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Analysis Of Dr. King's Letter From A Birmingham Jail

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When it comes to racism, any person of any skin color or ethnic background can commit the immoral act of racism. However, as shown in Dr. King’s “Letter from a Birmingham Jail,” it is often African Americans who have prejudices held against them. This is true today as well as around 55 years ago when “Letter” was written. King’s response letter to the critiques of eight clergymen was able to assume “a multitude of perspectives.”(Patton 1) Dr. King’s “Letter from a Birmingham Jail” is effective at convincing the audience of the urgency and necessity of the Civil Rights Movement because he uses his own credibility as a Reverend, addressing the religious men and others of the white majority who do not believe his cause is justified, and…show more content…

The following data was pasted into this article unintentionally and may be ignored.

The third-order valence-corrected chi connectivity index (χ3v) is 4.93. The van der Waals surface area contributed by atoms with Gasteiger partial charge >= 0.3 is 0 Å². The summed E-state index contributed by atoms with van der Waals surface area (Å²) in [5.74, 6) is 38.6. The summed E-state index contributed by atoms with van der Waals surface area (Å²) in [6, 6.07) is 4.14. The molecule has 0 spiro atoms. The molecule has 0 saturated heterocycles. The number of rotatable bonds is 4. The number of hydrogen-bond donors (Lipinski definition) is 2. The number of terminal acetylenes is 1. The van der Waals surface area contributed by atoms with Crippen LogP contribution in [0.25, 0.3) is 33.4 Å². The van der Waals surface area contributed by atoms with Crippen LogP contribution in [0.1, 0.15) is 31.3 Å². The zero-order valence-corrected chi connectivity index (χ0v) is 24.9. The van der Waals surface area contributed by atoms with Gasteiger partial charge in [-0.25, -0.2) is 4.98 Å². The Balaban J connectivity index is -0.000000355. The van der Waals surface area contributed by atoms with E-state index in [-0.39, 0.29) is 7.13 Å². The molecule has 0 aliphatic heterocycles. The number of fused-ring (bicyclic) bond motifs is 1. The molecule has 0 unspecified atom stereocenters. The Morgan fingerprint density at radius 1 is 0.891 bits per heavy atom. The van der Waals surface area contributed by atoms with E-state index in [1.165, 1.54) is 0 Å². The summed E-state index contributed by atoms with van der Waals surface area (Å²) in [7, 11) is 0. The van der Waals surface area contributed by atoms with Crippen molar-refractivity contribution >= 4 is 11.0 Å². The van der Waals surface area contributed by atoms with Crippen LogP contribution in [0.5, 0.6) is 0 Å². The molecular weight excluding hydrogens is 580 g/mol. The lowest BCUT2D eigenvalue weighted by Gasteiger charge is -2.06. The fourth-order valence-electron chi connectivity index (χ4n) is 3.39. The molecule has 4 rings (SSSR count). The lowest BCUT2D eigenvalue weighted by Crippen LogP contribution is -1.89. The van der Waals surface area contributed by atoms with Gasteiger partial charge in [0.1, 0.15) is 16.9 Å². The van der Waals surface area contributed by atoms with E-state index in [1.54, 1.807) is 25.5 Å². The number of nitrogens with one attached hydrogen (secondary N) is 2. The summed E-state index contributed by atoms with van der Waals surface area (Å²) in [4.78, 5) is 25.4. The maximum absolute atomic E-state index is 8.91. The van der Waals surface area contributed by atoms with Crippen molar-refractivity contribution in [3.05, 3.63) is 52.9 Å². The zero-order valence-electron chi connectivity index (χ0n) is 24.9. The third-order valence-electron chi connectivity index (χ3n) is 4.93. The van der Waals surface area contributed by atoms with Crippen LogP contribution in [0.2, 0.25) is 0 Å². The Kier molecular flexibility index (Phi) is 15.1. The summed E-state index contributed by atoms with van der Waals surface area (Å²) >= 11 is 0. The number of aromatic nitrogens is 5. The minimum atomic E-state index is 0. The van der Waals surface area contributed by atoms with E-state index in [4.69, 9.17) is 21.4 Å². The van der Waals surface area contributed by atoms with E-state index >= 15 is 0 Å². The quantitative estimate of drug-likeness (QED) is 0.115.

There is much speculation as to who the audience of “Letter” is. Some analysts say it is the clergymen; others say it is white militants in America as a whole. Michael Osborn made this distinction when he said, “Earlier critics have observed that there actually are two audiences for the “Letter,” the ostensible and the actual.”(31) The ostensible audience is the eight clergy mean while the actual audience is moderate, white Americans. The ostensible audience’s main argument against King’s “Letter” is that the Civil Rights Movement should wait because the timing of the movement isn’t right. Dr. King points out the flaw in this logic by stating, “Frankly, I have yet to engage in a direct-action campaign that was “well timed” in the view of those who have not suffered unduly from the disease of segregation.”(2) No revolution, violent or peaceful, is going to be acceptable in the eyes of the oppressors. To get through to the clergymen, the African Americans couldn’t have started violent riots. That would have been too uncivilized. When it comes to civil injustice, “public discourse is almost always a response.”(Patton 2) The clergymen, being white men who have never suffered from segregation or oppression, couldn’t possibly understand the sense of urgency for the equal rights of black
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